water. again that's offstream and it would take the high winter flows and put that water offstream as with the reservoir to the north of it. all very, very important. and so these are the essential projects that would be long-term for california. again, they would be the surface storage reservoirs, two offstream and three potentially onstream. there would be the recharging and the infrastructure needed to do that. recycling in the great cities of los angeles, san diego and in the bay area to recycle water and also dealing with the contamination that occurs in many of the cities in the central valley, the san joaquin valley and a little bit up here in the sacramento valley and a lot of problems in the salinas valley. those are the essential elements
in the long-term. so those are the long-term projects both in proposition 1 of the california water bond of 2014 and also in our legislation. the second piece of the legislation deals with the operation of the two great water projects of the these are the largest water projects in the world. although china is building one that might be bigger. but as of today, the two largest are in california. and what they basically do -- maybe i'll back up for a second. it would be great if my colleagues really had a sense of what's happening. the basic water projects of california take the water from the sacramento valley, sacramento river, mount shasta up here and the trinity river, bring that water in through
shasta reservoir, hold the water there and then send the water down the sacramento river to the delta and that water is picked up in canals, two of them, one operated by the federal government and one by the state of california and brings that water down into the san joaquin valley where it divides hundreds of thousands of acres of irrigated agricultural production. the other part of the other part of that project is here and that takes water down the east side of the valley all the way to kern county here in the bakersfield area and up north. d that's called the kern system. that's the federal water project. the state water project, like the federal, takes the water out of the delta here and brings it down in a canal you, all the -- canal, all way down here, providing water to the county, and then pumps that water 2,000 feet over the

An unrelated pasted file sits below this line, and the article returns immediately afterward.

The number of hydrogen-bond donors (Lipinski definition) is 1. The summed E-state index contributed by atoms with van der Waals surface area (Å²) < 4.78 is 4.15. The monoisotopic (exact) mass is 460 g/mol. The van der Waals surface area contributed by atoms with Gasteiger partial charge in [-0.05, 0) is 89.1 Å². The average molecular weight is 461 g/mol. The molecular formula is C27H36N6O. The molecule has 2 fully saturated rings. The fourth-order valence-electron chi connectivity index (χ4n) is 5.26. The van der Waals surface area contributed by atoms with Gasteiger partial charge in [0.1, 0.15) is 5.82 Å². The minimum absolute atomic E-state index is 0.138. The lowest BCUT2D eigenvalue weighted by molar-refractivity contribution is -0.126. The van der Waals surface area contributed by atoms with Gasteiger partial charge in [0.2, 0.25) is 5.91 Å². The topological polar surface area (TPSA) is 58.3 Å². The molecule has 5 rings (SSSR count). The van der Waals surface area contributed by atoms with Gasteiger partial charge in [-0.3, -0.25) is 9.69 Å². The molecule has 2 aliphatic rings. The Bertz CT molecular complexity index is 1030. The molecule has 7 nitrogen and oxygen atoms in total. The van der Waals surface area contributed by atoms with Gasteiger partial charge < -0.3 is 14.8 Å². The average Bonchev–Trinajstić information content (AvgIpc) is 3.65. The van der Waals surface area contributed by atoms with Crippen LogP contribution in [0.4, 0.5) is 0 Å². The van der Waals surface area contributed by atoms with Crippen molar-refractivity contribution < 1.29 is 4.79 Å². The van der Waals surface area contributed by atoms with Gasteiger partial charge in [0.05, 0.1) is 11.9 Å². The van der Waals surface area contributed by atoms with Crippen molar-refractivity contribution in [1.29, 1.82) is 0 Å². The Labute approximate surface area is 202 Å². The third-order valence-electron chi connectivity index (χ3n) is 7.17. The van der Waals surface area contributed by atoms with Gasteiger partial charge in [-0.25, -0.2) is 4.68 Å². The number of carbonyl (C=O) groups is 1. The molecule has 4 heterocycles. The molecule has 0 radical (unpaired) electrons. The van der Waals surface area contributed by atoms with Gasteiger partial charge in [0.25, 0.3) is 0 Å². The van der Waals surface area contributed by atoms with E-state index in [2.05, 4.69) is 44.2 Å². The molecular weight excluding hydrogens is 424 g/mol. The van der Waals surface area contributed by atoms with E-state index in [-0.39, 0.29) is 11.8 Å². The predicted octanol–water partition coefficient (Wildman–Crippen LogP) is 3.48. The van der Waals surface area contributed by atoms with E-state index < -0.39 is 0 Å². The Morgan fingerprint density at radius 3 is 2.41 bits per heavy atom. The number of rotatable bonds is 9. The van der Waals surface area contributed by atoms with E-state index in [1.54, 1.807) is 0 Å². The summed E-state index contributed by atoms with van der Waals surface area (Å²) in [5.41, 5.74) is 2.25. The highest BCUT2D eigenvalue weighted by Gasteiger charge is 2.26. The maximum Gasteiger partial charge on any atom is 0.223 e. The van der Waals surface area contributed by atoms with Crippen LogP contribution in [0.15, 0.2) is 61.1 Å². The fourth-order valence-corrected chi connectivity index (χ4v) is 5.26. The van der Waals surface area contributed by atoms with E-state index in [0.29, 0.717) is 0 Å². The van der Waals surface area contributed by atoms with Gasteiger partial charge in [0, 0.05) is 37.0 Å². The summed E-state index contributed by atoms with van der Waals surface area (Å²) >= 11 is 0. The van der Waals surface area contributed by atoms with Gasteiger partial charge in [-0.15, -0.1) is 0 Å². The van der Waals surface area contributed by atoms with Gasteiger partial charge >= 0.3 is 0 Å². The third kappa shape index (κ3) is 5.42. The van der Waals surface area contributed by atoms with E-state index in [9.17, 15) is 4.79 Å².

mountains through tunnels and canals, over the mountains into southern california. flows down through the western part of the mow vave desert down here and throws into the los angeles area and also into the palm springs area all the way over here. that's the california water project. some of that water flowing into the metropolitan water district is then available for the cities and water districts of southern california, all the way down to san diego. and into the coachella valley over here in the palm springs area. it is one huge water project. all of it dependent on the large ms. esty: wear on the west coast of the western hemisphere -- largest estuary on the west coast of the western hemisphere. there's no larger estuary as large and as important to the 'quatic species and birds -- to
the aquatic species and birds as the great delta of the sacramento-san joaquin river system. unlike many deltas, this is an inland delta. this is the beginning of san francisco bay here. goes on out. once again, the water flows southward, down the sacramento river, past the city of sacramento here. and flows down through the delta, picked up by the great pumps here at tracy, into the canals, and down the canals to the san joaquin valley and on to southern california. here's the problem. the pumping has significantly altered the ecology of the delta. and when coupled with the drought, has created a situation that has led to a ery serious potential of the
extinction of species in the delta. particularly the delta smelt. and because of the alteration of the sacramento river system's normal flow, the salmon, which would normally migrate up the sacramento river , all the way to mount shasta and beyond, or down the san joaquin river system to fresno, that migration pattern has been seriously altered. in normal years, the management of the river is such that the salmon are able to get along. not asal well, as they once did -- not as well as they once did when it was said you could walk across the river on the back of salmon, you can't do that today for sure. but nonetheless in a normal year these river systems, excluding the lower san joaquin, are able to produce a significant salmon run. in the delta, the delta smelt